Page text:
The Midwest Quarterly is publishing a special issue about the first poet laureate of Kansas, Jonathan Holden. Stephen Meats, long-time poetry editor of MQ, is putting together a collection of commentary about Jonathan, an interview, and other highlights. Its url is http://www.pittstate.edu/engl/mwq/MQindex.html I have the opportunity in that issue to express my profound appreciation for Jonathan at some length.
Holden has been very supportive and gave me a gracious, kind introduction at the governor's arts awards in Topeka, June 7, for which I am very, very grateful. I have known and admired Jonathan for 30 years, when I first heard him read at Kansas State University, where he is a professor. I was a temporary instructor at KSU in the late 1970s, and I also knew his student Scott Cairns, who has become a great poet of faith. Jonathan has inspired several generations of poets.
Jonathan encouraged me to strive for excellence. His example of combining scholarship with writing made me aware of how much research, formal or informal, goes into good verse. His love of the art form was an inspiration also. As I reflected on his career for the MQ article, I realized how much he supported American aesthetics; women's values in poetry; and the inclusion of domestic within the tradition. He truly has impacted, through his own poetry and scholarship, the direction of American verse.
Because they own the copyright, I cannot reprint what I wrote for the MQ, but please do look for that issue. Greg German and Jonathan edited a selection of poetry for it, as well.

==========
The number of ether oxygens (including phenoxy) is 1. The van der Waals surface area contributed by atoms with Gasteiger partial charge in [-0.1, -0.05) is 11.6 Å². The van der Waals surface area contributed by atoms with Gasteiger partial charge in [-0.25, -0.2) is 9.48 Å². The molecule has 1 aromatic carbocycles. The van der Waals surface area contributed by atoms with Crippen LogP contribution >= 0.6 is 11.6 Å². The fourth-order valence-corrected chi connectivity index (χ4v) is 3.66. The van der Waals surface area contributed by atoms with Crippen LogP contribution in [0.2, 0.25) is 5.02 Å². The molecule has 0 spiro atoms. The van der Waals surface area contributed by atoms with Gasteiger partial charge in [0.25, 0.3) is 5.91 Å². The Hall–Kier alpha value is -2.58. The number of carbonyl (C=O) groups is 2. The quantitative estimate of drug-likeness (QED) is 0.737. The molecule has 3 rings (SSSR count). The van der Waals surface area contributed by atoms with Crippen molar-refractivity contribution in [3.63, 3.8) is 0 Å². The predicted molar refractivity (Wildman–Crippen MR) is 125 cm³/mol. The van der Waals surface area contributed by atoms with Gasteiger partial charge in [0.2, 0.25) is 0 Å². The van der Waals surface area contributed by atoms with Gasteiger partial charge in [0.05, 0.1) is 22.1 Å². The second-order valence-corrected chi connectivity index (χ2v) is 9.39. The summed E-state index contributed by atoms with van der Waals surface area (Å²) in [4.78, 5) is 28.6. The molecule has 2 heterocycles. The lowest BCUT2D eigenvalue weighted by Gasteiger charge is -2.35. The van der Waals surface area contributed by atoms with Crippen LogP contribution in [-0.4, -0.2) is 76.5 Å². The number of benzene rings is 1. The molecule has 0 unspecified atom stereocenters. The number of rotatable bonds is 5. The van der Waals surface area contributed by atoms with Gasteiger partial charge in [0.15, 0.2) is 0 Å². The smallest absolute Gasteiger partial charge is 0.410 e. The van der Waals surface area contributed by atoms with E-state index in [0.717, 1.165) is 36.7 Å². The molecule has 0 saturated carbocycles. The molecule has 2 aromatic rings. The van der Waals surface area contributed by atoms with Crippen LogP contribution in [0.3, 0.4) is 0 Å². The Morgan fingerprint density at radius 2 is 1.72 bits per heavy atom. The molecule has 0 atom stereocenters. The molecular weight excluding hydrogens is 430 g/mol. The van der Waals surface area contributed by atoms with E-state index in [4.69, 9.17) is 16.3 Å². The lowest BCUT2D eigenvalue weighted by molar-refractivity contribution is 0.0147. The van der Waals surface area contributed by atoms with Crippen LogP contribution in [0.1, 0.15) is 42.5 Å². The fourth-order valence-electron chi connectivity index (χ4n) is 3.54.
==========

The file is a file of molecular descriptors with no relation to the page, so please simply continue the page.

Here is a comment from Ted Kooser, which summarizes how many of us feel: "Jonathan Holden is one of our most intelligent poets... It is not always easy to be both brilliant and generous of spirit. It is our good fortune that Holden wears his learning lightly and with such unaffected grace and charm."
Again, my heart-felt appreciation for the commitment of this great mind, first poet laureate of Kansas. Here's a poem from his essential book of selected works Knowing (University of Arkansas Press)
Through the open car window
Seven needles in a haystack
snatched by ear out of the moving
prairie, like you
already fading, passed, gone.
If I could find it, it would be
points of sunlight glancing
off a brooch so near shades
of gold in these moving
grasses I could scarcely distinguish
it from the grasses. Like you
it is always gone.
The bird pulled it off like a string
of catches on this flying
trapeze which keeps swinging
back. If birds’ songs simple mean
I’m here! I’m here!
then why a song so baroque?
How many notes did it have?
Which notes were extra?
In the Beatles’ “Blackbird”
You can hear a meadowlark, its song
canned as the slow-motion replay
of a pass reception on TV:
Love studied into pornography.
The bird falls off a see-saw,
hesitates, picks itself
back up on the rising board,
completes its song.
It does it again.
I prefer the song that eludes me,
This one which we are passing,
Banjo music picked out
Through wind and distance
Already falling behind
Gone and not gone.